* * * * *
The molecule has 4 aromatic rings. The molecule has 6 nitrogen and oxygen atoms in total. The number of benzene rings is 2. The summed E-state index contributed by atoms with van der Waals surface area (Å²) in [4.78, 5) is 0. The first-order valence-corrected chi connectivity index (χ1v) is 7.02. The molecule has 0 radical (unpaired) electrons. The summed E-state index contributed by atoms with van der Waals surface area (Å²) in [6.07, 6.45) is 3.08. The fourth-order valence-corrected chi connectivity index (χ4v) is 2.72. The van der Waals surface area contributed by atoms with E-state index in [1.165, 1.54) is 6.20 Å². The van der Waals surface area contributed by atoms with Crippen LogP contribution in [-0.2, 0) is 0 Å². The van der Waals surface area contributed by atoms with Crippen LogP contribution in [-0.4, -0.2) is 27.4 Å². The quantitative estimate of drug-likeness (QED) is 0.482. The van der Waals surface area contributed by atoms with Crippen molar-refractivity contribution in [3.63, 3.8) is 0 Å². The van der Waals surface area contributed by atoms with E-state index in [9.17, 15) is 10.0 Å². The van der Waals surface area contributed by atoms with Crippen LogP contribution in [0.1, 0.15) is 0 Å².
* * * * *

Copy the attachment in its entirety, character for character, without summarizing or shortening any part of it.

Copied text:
The molecule has 4 aromatic rings. The molecule has 6 nitrogen and oxygen atoms in total. The number of benzene rings is 2. The summed E-state index contributed by atoms with van der Waals surface area (Å²) in [4.78, 5) is 0. The first-order valence-corrected chi connectivity index (χ1v) is 7.02. The molecule has 0 radical (unpaired) electrons. The summed E-state index contributed by atoms with van der Waals surface area (Å²) in [6.07, 6.45) is 3.08. The fourth-order valence-corrected chi connectivity index (χ4v) is 2.72. The van der Waals surface area contributed by atoms with E-state index in [1.165, 1.54) is 6.20 Å². The van der Waals surface area contributed by atoms with Crippen LogP contribution in [-0.2, 0) is 0 Å². The van der Waals surface area contributed by atoms with Crippen LogP contribution in [-0.4, -0.2) is 27.4 Å². The quantitative estimate of drug-likeness (QED) is 0.482. The van der Waals surface area contributed by atoms with Crippen molar-refractivity contribution in [3.63, 3.8) is 0 Å². The van der Waals surface area contributed by atoms with E-state index in [9.17, 15) is 10.0 Å². The van der Waals surface area contributed by atoms with Crippen LogP contribution in [0.1, 0.15) is 0 Å².